Colour-coded IPF maps of Moss phase in the alloy obtained when looking on the specimen surfaces after short and longer creep exposure at 1500 °C and 137 MPa. The orientation distributions of grains are shown in a view direction parallel to the tensile axis. (a) Short creep exposure (2.9%, 4.3 h), showing a large connected Moss region with similar orientations. (b) Longer creep exposure (72%, 44 h) obtained at the same magnification as Fig. 8(a). (c) The [001]-[101]-[111] standard triangle for cubic structures showing colour-coded crystallographic orientations. (d) Longer creep exposure, the same as Fig. 8(b), showing large connected Moss regions having very small grains with high and low angle grain boundaries. (e) and (f) Inverse pole figures of Moss phase corresponding to Fig. 8(a,b), respectively.

Discussion

An objective of this study was to provide a first set of creep data for the MoSiBTiC alloy for temperatures of 1400–1600 °C and stresses between 100 and 300 MPa. The method used in this study involves a creep test under vacuum. In this ultrahigh-temperature range, a computer-controlled electromechanical test rig was used to monitor creep tests with rupture lives of up to 400 h. Constant true-stress creep tests were performed by feeding the digital displacement signal back into the control circuit, and reproducible creep data were obtained showing a scatter not larger than that observed during low-temperature creep tests, as shown in Figs 24. The rupture plots in Fig. 3 and the minimum creep-rate plots in Fig. 5 show that the creep results are self-consistent, i.e. higher strain rates and shorter rupture times are obtained at higher stresses and higher temperatures. Throughout the temperature and stress ranges under consideration, the minimum creep rates show a stress and temperature dependence that can be characterized by a stress exponent, n, of 3 and a Qapp of 550 kJ/mol. It is interesting to compare these creep activation parameters with results reported in the literature. For this purpose, the results from high-temperature mechanical experiments and diffusion experiments are compiled in Table 3.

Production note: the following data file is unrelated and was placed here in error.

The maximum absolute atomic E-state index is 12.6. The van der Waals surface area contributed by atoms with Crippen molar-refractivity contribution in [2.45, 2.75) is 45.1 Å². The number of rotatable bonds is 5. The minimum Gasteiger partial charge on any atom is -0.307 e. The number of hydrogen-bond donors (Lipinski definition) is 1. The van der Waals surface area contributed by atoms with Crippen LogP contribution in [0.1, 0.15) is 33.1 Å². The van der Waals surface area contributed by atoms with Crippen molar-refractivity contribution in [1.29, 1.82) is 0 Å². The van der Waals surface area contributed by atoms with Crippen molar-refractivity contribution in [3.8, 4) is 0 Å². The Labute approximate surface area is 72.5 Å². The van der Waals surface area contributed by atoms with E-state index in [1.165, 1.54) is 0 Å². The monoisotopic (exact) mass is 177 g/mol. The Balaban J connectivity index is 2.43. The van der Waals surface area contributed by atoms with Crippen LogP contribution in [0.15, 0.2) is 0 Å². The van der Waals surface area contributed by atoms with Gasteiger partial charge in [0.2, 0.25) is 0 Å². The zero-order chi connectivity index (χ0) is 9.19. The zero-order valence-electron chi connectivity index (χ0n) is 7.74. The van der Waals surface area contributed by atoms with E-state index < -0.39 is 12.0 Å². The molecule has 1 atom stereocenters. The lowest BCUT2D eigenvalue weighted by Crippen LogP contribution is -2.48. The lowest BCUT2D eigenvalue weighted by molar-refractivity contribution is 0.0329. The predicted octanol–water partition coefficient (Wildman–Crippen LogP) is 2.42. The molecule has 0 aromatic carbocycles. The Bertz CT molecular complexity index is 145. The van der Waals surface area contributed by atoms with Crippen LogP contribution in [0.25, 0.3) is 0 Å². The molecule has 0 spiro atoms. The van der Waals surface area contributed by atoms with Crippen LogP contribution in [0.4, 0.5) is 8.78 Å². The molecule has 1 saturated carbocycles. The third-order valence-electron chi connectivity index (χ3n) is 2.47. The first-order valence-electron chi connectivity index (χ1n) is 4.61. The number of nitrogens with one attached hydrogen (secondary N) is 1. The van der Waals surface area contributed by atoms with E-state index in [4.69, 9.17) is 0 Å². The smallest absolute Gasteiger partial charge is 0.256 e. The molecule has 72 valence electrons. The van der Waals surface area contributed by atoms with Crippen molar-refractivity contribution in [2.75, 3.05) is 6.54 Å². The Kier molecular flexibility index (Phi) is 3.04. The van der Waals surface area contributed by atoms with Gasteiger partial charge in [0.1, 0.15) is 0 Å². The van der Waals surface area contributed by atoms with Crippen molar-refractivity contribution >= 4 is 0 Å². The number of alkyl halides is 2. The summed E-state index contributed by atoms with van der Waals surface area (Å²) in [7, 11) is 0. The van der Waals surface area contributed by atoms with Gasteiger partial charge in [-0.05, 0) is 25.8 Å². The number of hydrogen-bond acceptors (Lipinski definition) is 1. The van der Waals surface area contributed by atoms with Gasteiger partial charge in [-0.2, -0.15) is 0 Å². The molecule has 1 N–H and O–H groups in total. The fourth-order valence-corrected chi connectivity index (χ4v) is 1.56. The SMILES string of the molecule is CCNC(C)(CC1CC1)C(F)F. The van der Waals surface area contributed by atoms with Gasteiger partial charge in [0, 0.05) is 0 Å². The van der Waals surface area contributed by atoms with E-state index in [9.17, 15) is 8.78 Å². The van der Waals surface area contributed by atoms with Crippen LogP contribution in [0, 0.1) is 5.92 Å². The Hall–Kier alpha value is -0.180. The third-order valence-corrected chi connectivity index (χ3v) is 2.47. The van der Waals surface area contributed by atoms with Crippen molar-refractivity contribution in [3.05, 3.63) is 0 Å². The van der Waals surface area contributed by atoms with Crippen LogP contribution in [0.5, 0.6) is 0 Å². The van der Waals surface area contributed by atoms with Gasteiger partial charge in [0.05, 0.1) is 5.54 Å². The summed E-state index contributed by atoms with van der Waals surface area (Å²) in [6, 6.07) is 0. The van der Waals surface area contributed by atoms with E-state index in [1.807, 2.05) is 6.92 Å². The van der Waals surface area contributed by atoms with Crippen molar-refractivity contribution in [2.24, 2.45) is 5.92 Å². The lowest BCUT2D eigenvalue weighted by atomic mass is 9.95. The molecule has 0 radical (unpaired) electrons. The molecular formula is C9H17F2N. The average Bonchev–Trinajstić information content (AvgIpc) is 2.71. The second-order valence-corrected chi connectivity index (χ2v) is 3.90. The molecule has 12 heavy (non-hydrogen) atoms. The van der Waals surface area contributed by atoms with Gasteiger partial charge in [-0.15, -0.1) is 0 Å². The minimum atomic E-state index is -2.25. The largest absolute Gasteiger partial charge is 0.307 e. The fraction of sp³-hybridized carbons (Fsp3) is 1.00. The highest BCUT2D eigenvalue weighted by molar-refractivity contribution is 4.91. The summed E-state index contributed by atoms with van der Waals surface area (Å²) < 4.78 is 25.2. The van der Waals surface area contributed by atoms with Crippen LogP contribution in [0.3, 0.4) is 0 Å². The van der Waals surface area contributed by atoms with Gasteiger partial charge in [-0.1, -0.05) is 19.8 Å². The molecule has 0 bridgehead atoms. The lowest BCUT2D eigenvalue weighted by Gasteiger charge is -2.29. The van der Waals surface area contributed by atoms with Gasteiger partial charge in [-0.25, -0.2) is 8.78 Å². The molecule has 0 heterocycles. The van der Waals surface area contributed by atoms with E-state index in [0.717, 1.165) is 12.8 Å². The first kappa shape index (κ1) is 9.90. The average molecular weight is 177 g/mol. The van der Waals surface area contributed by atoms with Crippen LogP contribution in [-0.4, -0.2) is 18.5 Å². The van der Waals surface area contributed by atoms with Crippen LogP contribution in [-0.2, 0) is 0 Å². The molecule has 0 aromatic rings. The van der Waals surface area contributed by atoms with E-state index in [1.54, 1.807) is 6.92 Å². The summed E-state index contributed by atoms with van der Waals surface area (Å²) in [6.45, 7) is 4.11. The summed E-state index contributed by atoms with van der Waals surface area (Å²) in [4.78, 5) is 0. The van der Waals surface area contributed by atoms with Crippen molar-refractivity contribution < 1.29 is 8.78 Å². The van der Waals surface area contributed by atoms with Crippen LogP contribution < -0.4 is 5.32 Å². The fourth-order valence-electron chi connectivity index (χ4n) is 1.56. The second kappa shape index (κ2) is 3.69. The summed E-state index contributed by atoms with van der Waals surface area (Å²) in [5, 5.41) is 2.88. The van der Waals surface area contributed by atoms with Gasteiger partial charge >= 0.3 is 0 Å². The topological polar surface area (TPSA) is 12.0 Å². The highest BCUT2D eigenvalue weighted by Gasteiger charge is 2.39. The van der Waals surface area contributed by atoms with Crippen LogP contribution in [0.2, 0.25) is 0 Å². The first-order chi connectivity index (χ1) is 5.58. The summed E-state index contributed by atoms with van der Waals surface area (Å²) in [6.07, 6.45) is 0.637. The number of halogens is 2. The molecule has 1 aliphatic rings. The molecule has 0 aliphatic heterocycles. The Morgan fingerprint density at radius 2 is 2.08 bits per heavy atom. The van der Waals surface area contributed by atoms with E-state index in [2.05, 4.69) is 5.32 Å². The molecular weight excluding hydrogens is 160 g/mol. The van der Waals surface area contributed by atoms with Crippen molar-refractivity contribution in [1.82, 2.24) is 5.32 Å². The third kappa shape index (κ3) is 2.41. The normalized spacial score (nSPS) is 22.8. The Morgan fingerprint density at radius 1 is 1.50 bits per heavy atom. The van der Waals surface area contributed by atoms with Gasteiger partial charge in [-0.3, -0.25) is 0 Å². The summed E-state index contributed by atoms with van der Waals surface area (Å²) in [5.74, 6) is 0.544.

Table 3 Compilation of activation parameters n and Qapp (high-temperature plasticity) and Qd (diffusion data) reported in literature. The following abbreviations are used: TC, tensile creep; CSRT, constant strain-rate tensile testing; CC, compression creep; TD, tracer diffusion experiments.